Centro Financiero Confinanzas, Caracas, Venezuela

The Centro Financiero Confinanzas is a tower in downtown Caracas, nicknamed Torre de David after David Brillembourg, the tower's main investor who died from cancer in 1993. During the banking crisis of 1994, the government took control of the building and it is still unfinished, lacking lifts, installed electricity, running water, balcony railing, windows and many internal walls.

In 2001, the Venezuelan government made an attempt to auction off the complex, though no one made an offer.

In the 2000s and 2010s, Caracas suffered from a housing shortage, which led to the occupation of the complex by squatters led by ex-convicts in October 2007, with over 200 families, representing about 40% of Caracas' "informal communities", taking over the centre. Residents improvised basic utility services, with water reaching all the way up to the 22nd floor. They could use motorcycles to travel up and down the first 10 floors, but had to use the stairs for the remaining levels. The residents lived up to the 28th floor, with many bodegas and even an unlicensed dentist also operating in the building.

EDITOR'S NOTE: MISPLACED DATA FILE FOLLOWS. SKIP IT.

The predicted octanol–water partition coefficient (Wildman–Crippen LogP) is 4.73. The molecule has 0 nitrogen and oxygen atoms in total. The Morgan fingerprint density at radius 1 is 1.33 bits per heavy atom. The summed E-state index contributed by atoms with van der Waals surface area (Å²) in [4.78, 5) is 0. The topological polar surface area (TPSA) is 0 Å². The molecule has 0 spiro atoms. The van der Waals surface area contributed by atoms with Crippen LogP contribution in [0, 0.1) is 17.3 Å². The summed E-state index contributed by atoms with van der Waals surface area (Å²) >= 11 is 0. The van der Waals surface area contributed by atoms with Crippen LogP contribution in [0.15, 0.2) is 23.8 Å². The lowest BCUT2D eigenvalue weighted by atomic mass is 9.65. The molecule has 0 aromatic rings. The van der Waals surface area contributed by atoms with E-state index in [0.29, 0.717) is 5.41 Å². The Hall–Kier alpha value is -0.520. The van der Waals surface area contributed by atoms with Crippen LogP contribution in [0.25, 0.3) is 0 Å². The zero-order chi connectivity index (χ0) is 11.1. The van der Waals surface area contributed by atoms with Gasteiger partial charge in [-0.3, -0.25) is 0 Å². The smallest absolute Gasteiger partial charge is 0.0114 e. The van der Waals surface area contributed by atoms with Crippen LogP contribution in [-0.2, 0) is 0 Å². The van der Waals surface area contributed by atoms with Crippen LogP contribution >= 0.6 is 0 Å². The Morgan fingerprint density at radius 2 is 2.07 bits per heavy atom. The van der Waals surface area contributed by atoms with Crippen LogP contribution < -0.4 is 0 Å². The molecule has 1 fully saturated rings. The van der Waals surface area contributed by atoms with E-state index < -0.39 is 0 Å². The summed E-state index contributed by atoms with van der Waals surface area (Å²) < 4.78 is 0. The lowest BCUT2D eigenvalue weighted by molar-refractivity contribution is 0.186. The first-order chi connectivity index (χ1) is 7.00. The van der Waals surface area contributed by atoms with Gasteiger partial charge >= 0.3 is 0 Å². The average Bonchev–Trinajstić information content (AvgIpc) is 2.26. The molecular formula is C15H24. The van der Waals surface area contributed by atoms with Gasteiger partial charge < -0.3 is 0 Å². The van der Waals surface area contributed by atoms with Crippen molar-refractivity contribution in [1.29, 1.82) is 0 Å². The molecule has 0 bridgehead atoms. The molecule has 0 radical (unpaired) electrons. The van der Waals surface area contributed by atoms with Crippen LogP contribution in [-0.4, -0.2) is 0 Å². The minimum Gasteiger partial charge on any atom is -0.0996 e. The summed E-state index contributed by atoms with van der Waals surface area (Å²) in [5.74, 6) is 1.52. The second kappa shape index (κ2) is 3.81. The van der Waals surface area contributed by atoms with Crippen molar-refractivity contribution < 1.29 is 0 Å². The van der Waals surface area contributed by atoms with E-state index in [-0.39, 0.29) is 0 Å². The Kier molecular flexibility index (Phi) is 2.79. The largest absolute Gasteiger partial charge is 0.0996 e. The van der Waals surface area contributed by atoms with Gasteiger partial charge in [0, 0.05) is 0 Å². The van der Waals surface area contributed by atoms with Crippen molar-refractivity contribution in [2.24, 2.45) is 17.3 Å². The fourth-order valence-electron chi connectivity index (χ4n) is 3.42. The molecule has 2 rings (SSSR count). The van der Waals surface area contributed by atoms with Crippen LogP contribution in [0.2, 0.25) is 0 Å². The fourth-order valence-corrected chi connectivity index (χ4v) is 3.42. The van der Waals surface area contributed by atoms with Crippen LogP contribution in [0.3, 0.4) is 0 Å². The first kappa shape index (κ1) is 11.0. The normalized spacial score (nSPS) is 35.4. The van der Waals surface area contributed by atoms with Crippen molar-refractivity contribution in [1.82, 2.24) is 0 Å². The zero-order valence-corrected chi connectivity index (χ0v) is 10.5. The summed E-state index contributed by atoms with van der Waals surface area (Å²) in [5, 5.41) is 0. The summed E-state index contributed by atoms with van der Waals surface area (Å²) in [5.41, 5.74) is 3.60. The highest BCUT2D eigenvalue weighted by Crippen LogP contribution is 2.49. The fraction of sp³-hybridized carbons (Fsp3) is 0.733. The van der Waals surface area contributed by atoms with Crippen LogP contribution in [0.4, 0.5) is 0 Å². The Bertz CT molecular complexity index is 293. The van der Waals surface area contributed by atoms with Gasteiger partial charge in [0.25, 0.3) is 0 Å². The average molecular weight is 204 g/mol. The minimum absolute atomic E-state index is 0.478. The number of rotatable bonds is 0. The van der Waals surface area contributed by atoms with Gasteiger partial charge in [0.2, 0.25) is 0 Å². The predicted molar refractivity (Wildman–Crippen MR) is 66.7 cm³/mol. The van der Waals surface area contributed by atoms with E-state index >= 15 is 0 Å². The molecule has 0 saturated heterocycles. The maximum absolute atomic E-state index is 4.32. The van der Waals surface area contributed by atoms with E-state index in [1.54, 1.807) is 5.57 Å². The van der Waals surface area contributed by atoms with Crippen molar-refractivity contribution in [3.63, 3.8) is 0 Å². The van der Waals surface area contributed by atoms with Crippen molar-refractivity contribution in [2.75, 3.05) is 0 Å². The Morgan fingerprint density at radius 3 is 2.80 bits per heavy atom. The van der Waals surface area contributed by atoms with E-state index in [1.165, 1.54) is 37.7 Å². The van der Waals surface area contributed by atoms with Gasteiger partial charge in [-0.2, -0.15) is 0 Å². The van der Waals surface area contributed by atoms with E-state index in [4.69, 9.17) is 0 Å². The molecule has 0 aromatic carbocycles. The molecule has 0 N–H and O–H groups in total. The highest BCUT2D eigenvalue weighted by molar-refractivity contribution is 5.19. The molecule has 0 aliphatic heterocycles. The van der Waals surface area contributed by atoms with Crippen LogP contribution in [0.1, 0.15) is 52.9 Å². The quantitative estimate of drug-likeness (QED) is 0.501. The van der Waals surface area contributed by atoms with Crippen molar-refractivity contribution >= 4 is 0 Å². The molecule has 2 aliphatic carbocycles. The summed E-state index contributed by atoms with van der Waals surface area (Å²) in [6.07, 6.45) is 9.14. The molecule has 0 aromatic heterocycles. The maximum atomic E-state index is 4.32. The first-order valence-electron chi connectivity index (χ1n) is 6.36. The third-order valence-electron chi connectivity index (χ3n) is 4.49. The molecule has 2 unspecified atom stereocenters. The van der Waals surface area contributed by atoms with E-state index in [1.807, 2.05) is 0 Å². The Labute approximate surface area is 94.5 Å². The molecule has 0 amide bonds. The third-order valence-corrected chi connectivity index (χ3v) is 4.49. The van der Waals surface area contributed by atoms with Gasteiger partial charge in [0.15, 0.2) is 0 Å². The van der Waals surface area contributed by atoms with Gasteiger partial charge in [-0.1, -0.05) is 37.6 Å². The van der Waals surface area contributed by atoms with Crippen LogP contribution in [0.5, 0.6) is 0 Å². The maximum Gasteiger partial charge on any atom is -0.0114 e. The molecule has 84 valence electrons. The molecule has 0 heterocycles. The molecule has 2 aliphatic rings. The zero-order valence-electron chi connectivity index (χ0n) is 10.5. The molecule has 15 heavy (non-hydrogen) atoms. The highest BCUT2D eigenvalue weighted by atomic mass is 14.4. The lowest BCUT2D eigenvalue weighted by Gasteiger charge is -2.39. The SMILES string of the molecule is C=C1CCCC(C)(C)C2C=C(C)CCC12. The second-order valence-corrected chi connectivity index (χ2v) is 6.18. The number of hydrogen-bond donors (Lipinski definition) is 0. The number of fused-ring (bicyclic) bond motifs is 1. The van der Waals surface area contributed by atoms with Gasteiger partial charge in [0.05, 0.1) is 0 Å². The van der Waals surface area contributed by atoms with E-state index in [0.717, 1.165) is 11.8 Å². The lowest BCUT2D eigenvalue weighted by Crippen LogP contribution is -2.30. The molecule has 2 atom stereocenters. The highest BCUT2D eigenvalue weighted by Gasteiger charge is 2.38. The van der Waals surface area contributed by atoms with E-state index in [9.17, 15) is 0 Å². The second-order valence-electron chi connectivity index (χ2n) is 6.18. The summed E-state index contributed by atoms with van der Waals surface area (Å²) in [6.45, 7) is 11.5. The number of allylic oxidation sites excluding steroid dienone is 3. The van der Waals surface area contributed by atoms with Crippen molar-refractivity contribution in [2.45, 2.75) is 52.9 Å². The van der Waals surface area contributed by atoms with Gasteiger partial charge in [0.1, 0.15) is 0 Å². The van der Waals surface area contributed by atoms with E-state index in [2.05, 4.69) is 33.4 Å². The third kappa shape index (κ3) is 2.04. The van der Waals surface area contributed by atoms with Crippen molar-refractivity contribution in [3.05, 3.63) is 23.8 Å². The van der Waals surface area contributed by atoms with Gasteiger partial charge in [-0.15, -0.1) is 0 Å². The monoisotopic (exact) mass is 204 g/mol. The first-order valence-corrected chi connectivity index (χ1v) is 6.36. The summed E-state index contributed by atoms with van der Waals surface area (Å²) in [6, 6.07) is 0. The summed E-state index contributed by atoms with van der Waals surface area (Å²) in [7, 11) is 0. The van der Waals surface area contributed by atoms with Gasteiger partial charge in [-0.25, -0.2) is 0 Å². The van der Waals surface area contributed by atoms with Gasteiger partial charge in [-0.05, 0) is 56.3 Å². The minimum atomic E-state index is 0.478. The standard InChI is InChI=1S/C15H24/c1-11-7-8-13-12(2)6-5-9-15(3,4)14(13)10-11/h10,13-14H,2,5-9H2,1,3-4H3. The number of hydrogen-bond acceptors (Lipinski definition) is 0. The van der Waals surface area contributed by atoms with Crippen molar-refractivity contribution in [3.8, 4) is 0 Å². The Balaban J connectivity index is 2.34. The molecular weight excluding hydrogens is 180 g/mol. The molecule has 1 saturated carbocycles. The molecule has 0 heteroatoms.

The population grew to seven hundred families made of over 2,500 residents living in the tower by 2011 and had a peak population of 5,000 squatters.

In 2014, the Venezuelan government started to rehouse the squatters and by June 2015, all of the residents were relocated to their new homes.

In July 2014, it was reported that Chinese banks were interested in buying the tower and renovating it for its original use but this later fell through.

The tower is stll not in use.

Info from Wikipedia.

Thanks to James Coulter for pointing me to this bulding.

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